I Take Offense!

Recently, I attended an event which began with a choir performing several songs. Later on that same day, I learned that a number of attendees had been offended by the irreligious nature of several of the songs and where minded to complain to the organiser of the event.

The above incident caused me to consider to what extent (if any) I (as a poet) am under an obligation to avoid causing offense. Should I censor my writing and/or performances to avoid upsetting my readers and/or listeners?

I am, by instinct a liberal as regards such matters. If you don’t like a book, a television programme, or a poetry performance then you can stop reading the work in question, turn over to another channel or walk out of the performance.

Having said the above, where young children are present it is, of course wrong to expose them to adult material. I have never known of a poetry performance where it has not been made clear as regards those who will be attending. Of course where a performance is advertised as being suitable for all ages, young children etc, it would be wholly wrong to read poems touching on adult and/or erotic matters. Some of my poems do contain adult themes and I would never dream of performing them at an event at which children where present.

However, I am deeply concerned at the growth of the view that there exists a right not to be offended. Let me qualify the foregoing statement somewhat. Of course we all have a right to be offended. Indeed one can not help finding certain things offensive. What we do not have is the right to use our sense of offense (how ever genuine that may be) to censor artistic expression. Most of us are offended by something or other, whether that be swearing in public or the person standing next to us on the tube who has failed to clean their teeth! However we do, as adults have the capacity to either ignore the offending behaviour or to walk away. To argue that certain songs, literature etc should be prohibited and/or restricted simply because I (or you) don’t like it, is deeply iliberal and ends in a society where poets and other producers of art confine themselves to writing about flowers and sweet little lambs frolicking in the countryside. Whilst there are some wonderful poems and other artistic creations touching on these themes, no artist should be compelled (or feel so compelled) either by the state or the force of public opinion (whether majority or minority opinion) to self-censor. To do so leads to an anodine world in which little (if anything) of artistic value flourishes.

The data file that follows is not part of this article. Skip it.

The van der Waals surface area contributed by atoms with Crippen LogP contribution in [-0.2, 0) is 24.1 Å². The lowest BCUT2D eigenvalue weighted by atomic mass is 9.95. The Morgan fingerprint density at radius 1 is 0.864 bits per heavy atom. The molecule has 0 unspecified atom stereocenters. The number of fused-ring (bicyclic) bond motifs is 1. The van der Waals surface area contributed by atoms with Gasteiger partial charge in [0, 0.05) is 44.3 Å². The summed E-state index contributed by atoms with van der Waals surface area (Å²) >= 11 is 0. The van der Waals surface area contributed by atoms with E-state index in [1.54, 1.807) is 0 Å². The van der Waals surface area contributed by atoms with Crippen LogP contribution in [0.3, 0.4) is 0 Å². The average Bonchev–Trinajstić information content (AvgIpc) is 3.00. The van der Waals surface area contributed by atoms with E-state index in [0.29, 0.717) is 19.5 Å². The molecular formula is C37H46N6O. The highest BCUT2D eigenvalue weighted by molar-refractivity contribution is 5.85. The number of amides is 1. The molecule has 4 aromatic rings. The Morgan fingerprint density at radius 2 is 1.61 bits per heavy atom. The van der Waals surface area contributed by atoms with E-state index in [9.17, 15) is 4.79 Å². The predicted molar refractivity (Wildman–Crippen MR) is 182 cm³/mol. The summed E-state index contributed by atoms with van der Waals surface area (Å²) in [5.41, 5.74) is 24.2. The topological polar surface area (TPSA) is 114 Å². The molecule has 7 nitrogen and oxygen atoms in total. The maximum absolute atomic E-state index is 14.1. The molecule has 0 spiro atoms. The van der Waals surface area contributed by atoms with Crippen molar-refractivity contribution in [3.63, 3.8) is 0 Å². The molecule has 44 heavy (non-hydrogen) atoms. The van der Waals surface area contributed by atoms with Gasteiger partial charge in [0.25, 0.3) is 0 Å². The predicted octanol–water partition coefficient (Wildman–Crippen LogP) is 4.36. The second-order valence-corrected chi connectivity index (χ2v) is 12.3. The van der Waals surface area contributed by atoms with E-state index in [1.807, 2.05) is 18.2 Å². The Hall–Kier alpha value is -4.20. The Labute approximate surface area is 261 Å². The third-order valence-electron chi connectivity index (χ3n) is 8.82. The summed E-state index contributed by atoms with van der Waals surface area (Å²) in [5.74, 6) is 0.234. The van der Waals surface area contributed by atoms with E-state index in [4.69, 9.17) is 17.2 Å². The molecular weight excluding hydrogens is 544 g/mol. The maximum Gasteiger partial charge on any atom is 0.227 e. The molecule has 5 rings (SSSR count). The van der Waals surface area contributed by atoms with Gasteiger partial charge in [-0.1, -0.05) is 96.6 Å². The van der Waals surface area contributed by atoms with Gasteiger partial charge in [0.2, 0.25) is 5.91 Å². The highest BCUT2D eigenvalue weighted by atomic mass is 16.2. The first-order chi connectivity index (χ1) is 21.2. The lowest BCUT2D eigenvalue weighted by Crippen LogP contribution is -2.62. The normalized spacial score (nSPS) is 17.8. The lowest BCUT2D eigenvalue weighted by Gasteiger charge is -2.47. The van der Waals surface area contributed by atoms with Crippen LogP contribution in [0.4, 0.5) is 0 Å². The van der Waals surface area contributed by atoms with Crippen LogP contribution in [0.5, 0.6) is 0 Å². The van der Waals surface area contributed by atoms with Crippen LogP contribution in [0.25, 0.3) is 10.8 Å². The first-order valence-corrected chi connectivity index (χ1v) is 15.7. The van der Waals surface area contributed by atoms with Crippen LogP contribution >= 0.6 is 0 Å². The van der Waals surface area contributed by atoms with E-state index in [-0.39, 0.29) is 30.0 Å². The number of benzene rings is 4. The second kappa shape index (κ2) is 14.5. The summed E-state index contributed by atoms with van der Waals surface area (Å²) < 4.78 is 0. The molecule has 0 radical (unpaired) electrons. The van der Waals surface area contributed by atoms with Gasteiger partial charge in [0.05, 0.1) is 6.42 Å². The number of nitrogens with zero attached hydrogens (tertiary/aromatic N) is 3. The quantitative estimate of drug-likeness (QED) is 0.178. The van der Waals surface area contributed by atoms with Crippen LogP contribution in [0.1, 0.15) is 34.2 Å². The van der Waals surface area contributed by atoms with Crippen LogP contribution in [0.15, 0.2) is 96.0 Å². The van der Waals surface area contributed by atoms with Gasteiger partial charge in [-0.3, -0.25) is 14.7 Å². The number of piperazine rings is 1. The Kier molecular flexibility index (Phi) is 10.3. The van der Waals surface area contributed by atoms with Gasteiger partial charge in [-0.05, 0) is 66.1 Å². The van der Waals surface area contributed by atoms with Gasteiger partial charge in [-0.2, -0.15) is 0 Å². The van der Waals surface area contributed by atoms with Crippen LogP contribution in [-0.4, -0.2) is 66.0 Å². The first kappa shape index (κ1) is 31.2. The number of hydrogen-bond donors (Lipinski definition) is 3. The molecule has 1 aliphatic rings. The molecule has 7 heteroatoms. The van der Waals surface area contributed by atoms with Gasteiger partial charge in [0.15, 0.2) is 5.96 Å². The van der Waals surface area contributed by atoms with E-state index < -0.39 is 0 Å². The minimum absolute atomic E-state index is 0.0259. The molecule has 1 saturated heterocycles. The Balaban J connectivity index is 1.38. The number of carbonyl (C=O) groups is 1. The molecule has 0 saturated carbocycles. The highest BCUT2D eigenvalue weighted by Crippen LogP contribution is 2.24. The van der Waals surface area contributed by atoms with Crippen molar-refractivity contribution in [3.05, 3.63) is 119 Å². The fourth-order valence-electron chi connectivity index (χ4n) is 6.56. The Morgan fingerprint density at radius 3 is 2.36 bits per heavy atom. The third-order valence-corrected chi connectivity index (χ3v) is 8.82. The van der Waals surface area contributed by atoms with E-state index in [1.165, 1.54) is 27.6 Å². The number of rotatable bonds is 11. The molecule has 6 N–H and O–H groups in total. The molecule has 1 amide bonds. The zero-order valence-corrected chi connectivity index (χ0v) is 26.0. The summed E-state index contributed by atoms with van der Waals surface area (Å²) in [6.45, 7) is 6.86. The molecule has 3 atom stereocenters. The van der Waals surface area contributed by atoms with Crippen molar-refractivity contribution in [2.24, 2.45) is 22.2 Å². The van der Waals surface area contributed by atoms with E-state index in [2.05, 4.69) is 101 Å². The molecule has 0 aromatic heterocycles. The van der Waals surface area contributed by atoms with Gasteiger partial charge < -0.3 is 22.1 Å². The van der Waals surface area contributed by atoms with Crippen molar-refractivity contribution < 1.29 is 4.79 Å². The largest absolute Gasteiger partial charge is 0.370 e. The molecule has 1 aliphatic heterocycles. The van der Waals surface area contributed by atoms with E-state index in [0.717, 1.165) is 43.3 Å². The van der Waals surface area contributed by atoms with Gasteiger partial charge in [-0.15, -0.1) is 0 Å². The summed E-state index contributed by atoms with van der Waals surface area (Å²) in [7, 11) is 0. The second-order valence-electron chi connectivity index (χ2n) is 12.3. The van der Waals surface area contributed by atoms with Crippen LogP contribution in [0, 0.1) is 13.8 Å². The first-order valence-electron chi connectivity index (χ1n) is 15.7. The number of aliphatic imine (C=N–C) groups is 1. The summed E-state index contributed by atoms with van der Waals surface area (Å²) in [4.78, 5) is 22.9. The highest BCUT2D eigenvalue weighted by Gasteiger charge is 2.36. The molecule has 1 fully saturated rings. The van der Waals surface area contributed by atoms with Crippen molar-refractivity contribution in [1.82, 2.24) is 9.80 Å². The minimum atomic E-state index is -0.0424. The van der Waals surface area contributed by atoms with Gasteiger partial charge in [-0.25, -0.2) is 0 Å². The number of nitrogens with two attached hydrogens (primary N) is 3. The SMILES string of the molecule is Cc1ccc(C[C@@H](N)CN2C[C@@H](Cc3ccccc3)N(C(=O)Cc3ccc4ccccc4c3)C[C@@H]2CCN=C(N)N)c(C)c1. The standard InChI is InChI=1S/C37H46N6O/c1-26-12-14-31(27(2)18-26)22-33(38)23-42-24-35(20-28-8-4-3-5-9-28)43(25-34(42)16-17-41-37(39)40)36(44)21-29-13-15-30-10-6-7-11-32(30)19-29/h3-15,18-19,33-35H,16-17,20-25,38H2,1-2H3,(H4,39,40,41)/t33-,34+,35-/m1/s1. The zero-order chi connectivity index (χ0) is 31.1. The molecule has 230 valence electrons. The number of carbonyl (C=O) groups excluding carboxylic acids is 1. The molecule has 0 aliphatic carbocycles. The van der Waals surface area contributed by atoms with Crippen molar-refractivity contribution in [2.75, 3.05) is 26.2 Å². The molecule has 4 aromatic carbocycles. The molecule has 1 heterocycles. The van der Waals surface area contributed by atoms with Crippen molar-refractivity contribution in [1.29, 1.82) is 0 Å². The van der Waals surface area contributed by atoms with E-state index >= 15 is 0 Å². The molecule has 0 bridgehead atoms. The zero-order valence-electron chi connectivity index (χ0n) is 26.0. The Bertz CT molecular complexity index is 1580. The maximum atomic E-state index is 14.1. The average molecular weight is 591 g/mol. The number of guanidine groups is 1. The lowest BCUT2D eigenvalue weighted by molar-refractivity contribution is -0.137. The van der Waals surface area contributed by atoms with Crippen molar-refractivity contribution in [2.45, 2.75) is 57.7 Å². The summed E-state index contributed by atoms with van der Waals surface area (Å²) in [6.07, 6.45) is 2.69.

I well remember having a conversation with a person of deep faith in which they stated that no one should be allowed to criticise their religion and, in particular their god. I find this perspective deeply disturbing. We do, thankfully live in a liberal society wher you and I have a right to be offended. However we have no right to use that offense (however deeply felt) to call for the censoring of the opinions of others, whether in the field of art, politics or in any other sphere.

13 thoughts on “I Take Offense!

  1. Victoria Zigler (@VictoriaZigler)

    I personally think people should realize that people are going to have different views to them, and deal with it. If you don’t want to be part of something – for example, a concert, a poetry reading, the actual reading of a book yourself, etc – that has differing views to your own, you can just stop being part of it. I mean, I do think there should be something to indicate the type of content you should be able to expect, so you can make an informed choice to begin with. Such as trigger warnings, warnings of things that aren’t suitable for children, etc. But beyond that, artists – be they musicians, poets, or whatever – should be able to choose their opinions, and express them, and people who disagree with their opinions should either choose to avoid the artist’s work in future, or not be part of it to begin with.

    Unfortunately, I also believe that the chances of everyone accepting that way of thinking, and just all agreeing to disagree, are slimmer than my chances of winning the lottery. And I don’t even play the lottery.